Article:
As of May 13, 2011, the USCIS has received approximately 11,200 Bachelor's degree petitions and 7,900 U.S. Master's degree petitions. The USCIS will continue to accept H-1B petitions for FY2012 until the quota of 65,000 Bachelor’s degree petitions and 20,000 U.S. Master’s degree petitions is met.
On May 13, 2011, USCIS launched I-9 Central, a new online resource that provides helpful information on Form I-9, Employee Eligibility Verification. U.S. employers are required to verify the identity and employment authorization on Form I-9 for all employees regardless of their immigration status. The new online resource will guide employers and employees on how to properly complete Form I-9, including information about employer and employee rights and responsibilities, step-by-step guidance in completing the form, and valid forms of identity and employment authorization documents. I-9 Central will also address common mistakes and how to correct them, as well as troubleshoot employers’ questions. Other additional resources include USCIS’ recently updated “Handbook for Employers: Instructions for Completing Form I-9 (M-274),” free webinars on completing Form I-9, and E-Verify Self Check, an on-line service that allows workers to check their own employment eligibility status. For more information on I-9 Central, see www.uscis.gov/I-9central.
On May 12, 2011, U.S. Immigration and Customs Enforcement (ICE) published an expanded list of science, technology, engineering, or math (STEM) degree classifications. F-1 students with STEM designated degrees are eligible for a 17 month extension of optional practical training (OPT). To be eligible for the OPT extension, the student must have received a degree included on the STEM-Designated Degree Program List. The last version of the list was published in April 2008 and the newly revised list with the additions indicated in bold print can be found at http://www.ice.gov/doclib/sevis/pdf/stem-list-2011.pdf.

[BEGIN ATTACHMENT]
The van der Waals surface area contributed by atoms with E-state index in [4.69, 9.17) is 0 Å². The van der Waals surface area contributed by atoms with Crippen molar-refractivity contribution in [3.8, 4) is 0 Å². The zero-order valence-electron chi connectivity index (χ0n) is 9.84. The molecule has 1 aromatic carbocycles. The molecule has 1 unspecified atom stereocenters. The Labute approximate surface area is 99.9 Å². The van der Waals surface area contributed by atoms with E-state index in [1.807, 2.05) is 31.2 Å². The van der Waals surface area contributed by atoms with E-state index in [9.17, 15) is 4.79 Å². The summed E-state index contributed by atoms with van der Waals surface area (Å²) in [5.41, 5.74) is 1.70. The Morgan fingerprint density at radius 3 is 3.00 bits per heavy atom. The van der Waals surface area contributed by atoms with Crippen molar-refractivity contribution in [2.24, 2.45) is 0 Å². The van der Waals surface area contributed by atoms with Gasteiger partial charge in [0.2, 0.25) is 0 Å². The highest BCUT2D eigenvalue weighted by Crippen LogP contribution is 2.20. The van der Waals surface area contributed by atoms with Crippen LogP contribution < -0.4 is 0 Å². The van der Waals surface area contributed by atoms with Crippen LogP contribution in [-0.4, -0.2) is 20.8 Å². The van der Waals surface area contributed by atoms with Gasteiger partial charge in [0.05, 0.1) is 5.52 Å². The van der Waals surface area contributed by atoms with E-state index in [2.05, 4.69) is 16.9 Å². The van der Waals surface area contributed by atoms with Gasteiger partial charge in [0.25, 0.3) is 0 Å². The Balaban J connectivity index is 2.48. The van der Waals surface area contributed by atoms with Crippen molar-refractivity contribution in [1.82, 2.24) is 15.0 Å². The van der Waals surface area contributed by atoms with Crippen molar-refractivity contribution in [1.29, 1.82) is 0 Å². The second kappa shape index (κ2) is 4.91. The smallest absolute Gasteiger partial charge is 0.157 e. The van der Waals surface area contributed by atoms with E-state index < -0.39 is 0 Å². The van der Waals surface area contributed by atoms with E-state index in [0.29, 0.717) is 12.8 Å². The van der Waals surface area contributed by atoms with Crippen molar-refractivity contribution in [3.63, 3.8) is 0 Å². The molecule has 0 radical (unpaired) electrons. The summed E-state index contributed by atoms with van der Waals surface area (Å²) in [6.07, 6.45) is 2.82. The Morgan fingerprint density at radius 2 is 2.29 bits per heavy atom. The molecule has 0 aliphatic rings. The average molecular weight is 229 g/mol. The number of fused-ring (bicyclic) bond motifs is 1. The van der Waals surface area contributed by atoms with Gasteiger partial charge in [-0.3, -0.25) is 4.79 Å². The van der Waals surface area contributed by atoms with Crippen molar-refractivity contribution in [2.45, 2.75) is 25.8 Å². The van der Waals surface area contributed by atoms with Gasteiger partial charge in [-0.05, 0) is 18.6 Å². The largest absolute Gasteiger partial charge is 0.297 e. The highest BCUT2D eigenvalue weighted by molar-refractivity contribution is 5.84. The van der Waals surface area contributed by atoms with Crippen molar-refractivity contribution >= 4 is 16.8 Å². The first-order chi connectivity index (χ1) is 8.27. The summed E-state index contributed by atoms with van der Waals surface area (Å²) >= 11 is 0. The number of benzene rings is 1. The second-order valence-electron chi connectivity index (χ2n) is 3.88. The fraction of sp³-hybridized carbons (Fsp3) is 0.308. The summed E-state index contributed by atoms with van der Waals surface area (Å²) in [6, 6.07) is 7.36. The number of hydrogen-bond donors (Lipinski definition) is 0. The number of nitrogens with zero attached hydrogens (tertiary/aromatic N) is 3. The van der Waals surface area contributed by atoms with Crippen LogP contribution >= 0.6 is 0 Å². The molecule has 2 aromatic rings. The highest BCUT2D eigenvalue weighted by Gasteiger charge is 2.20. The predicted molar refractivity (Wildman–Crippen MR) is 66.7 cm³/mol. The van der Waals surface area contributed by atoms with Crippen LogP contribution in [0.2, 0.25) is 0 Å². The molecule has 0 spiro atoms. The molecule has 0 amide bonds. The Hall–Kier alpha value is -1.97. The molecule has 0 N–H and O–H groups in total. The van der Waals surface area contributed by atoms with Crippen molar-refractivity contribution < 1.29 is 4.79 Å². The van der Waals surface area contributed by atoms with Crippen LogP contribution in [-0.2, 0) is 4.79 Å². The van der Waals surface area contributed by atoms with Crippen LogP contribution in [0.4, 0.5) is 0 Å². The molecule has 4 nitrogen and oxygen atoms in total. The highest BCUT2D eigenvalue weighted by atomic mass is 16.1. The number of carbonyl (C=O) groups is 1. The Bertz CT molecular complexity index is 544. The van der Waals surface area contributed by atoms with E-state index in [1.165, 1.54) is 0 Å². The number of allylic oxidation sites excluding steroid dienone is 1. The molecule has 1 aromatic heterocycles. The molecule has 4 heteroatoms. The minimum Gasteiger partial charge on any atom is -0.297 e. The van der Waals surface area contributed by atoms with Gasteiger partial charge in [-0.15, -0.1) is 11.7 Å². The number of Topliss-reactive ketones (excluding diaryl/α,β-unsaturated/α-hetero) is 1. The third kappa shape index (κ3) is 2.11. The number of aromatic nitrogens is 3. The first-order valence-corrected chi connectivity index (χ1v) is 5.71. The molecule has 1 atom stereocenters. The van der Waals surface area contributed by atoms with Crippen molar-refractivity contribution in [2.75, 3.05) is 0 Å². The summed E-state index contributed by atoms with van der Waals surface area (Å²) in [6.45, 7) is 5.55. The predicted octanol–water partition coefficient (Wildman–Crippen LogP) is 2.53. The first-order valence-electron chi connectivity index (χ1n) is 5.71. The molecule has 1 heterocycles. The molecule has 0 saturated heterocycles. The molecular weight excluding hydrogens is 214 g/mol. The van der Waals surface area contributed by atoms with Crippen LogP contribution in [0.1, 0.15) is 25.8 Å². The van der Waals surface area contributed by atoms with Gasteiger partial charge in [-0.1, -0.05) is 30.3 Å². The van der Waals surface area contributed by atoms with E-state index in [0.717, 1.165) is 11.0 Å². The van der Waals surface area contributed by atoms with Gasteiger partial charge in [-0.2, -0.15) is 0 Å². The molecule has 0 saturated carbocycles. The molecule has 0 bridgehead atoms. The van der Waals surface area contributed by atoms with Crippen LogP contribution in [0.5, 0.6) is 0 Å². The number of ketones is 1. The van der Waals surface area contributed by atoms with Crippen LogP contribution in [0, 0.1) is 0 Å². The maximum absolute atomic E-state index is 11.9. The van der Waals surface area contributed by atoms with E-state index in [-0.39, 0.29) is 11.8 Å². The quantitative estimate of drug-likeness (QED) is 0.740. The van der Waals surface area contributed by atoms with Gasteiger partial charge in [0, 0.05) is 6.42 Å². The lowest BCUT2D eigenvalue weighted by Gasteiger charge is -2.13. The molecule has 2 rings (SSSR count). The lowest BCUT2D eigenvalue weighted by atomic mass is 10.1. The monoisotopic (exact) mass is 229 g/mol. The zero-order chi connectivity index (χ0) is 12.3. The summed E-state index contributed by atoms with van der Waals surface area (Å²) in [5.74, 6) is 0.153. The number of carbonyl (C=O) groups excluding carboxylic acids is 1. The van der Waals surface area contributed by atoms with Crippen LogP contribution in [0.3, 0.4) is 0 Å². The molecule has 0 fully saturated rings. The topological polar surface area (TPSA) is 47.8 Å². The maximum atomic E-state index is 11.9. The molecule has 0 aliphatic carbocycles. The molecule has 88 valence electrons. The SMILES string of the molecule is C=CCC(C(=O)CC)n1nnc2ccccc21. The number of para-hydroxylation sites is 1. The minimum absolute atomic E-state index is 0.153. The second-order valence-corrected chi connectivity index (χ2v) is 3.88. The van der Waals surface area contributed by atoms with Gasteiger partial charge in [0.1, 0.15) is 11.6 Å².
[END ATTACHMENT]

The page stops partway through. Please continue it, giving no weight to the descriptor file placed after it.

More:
The American Immigration Lawyers Association (AILA) is offering a podcast on the subject of the new “Export Control” licensing determination required on H-1B, L-1, and O-1A petitions. An employer is now required to certify on Form I-129, Petition for Nonimmigrant Worker, that it has reviewed the U.S. export control regulations, specifically the Export Administration Regulations (EAR) and the International Traffic in Arms Regulations (ITAR), and determined whether it will require a U.S. government export license to release controlled technology or technical data to the foreign worker. If the petitioner determines a license is required, the company must further certify that it will not release or allow access to the controlled technology or technical data until it has received the necessary license or authorization.
The podcast will feature AILA member Tien-Li Loke-Walsh and Abby Walsh, CEO of True Compliance Group, who will discuss the following main points: the company/organization classification and license determination, including best practices and procedures, timelines, common issues for immigration practitioners and key issues for hi-tech or software companies. The podcasts are short, informative audio files that are available exclusively to AILA members. For membership information, see www.aila.org.